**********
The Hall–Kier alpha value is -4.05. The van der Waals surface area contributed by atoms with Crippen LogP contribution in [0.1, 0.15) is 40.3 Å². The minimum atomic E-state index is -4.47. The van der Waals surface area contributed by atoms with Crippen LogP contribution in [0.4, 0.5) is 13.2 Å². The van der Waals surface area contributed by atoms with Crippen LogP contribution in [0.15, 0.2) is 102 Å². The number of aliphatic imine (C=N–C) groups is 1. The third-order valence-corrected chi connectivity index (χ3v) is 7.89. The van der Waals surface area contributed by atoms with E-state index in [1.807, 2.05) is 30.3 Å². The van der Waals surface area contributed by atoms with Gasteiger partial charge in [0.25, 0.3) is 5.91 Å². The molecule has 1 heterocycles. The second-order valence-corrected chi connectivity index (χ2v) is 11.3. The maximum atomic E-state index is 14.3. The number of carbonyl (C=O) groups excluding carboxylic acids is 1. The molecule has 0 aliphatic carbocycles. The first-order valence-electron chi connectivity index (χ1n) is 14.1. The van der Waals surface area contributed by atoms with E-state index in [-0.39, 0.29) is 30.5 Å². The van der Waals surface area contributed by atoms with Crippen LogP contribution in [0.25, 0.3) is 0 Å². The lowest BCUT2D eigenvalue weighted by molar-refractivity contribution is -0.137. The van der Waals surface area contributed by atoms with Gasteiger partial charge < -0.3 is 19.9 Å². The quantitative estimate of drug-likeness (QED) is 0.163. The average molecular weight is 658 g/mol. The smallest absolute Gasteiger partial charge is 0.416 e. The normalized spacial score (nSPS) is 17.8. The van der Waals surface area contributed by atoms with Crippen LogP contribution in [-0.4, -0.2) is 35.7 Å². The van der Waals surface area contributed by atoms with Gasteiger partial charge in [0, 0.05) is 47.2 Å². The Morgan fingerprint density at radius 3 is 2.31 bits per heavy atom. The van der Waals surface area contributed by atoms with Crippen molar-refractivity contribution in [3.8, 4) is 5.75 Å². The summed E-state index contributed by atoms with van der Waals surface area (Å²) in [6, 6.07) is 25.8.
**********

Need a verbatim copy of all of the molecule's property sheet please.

The Hall–Kier alpha value is -4.05. The van der Waals surface area contributed by atoms with Crippen LogP contribution in [0.1, 0.15) is 40.3 Å². The minimum atomic E-state index is -4.47. The van der Waals surface area contributed by atoms with Crippen LogP contribution in [0.4, 0.5) is 13.2 Å². The van der Waals surface area contributed by atoms with Crippen LogP contribution in [0.15, 0.2) is 102 Å². The number of aliphatic imine (C=N–C) groups is 1. The third-order valence-corrected chi connectivity index (χ3v) is 7.89. The van der Waals surface area contributed by atoms with E-state index in [1.807, 2.05) is 30.3 Å². The van der Waals surface area contributed by atoms with Gasteiger partial charge in [0.25, 0.3) is 5.91 Å². The molecule has 1 heterocycles. The second-order valence-corrected chi connectivity index (χ2v) is 11.3. The maximum atomic E-state index is 14.3. The number of carbonyl (C=O) groups excluding carboxylic acids is 1. The molecule has 0 aliphatic carbocycles. The first-order valence-electron chi connectivity index (χ1n) is 14.1. The van der Waals surface area contributed by atoms with E-state index in [-0.39, 0.29) is 30.5 Å². The van der Waals surface area contributed by atoms with Crippen LogP contribution in [0.25, 0.3) is 0 Å². The lowest BCUT2D eigenvalue weighted by molar-refractivity contribution is -0.137. The van der Waals surface area contributed by atoms with Gasteiger partial charge < -0.3 is 19.9 Å². The quantitative estimate of drug-likeness (QED) is 0.163. The average molecular weight is 658 g/mol. The smallest absolute Gasteiger partial charge is 0.416 e. The normalized spacial score (nSPS) is 17.8. The van der Waals surface area contributed by atoms with Crippen LogP contribution in [-0.4, -0.2) is 35.7 Å². The van der Waals surface area contributed by atoms with Gasteiger partial charge in [0, 0.05) is 47.2 Å². The Morgan fingerprint density at radius 3 is 2.31 bits per heavy atom. The van der Waals surface area contributed by atoms with Crippen molar-refractivity contribution in [3.8, 4) is 5.75 Å². The summed E-state index contributed by atoms with van der Waals surface area (Å²) in [6, 6.07) is 25.8.